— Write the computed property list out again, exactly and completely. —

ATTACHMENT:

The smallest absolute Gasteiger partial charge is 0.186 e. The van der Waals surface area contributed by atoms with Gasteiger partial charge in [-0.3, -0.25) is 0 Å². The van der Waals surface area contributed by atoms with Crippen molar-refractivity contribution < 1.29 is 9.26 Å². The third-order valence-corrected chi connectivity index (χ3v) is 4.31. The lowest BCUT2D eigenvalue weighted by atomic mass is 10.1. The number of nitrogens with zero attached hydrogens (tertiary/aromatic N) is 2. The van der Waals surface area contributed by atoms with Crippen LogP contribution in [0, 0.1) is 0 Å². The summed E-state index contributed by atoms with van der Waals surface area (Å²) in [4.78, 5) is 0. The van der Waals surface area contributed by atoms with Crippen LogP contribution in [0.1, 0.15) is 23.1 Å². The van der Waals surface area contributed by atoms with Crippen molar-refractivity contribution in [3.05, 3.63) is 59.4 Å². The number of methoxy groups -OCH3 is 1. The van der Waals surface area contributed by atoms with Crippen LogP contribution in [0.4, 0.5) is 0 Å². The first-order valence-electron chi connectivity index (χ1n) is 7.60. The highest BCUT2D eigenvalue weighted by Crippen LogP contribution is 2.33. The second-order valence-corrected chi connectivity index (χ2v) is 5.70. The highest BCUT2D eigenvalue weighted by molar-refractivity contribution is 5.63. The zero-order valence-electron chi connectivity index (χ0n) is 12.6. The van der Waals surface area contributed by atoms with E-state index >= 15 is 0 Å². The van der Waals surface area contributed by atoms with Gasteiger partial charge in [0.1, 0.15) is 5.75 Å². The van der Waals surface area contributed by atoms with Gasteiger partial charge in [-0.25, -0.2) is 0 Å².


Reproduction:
The smallest absolute Gasteiger partial charge is 0.186 e. The van der Waals surface area contributed by atoms with Gasteiger partial charge in [-0.3, -0.25) is 0 Å². The van der Waals surface area contributed by atoms with Crippen molar-refractivity contribution < 1.29 is 9.26 Å². The third-order valence-corrected chi connectivity index (χ3v) is 4.31. The lowest BCUT2D eigenvalue weighted by atomic mass is 10.1. The number of nitrogens with zero attached hydrogens (tertiary/aromatic N) is 2. The van der Waals surface area contributed by atoms with Crippen LogP contribution in [0, 0.1) is 0 Å². The summed E-state index contributed by atoms with van der Waals surface area (Å²) in [4.78, 5) is 0. The van der Waals surface area contributed by atoms with Crippen LogP contribution in [0.1, 0.15) is 23.1 Å². The van der Waals surface area contributed by atoms with Crippen molar-refractivity contribution in [3.05, 3.63) is 59.4 Å². The number of methoxy groups -OCH3 is 1. The van der Waals surface area contributed by atoms with Crippen LogP contribution in [0.4, 0.5) is 0 Å². The first-order valence-electron chi connectivity index (χ1n) is 7.60. The highest BCUT2D eigenvalue weighted by Crippen LogP contribution is 2.33. The second-order valence-corrected chi connectivity index (χ2v) is 5.70. The highest BCUT2D eigenvalue weighted by molar-refractivity contribution is 5.63. The zero-order valence-electron chi connectivity index (χ0n) is 12.6. The van der Waals surface area contributed by atoms with E-state index >= 15 is 0 Å². The van der Waals surface area contributed by atoms with Gasteiger partial charge in [0.1, 0.15) is 5.75 Å². The van der Waals surface area contributed by atoms with Gasteiger partial charge in [-0.25, -0.2) is 0 Å².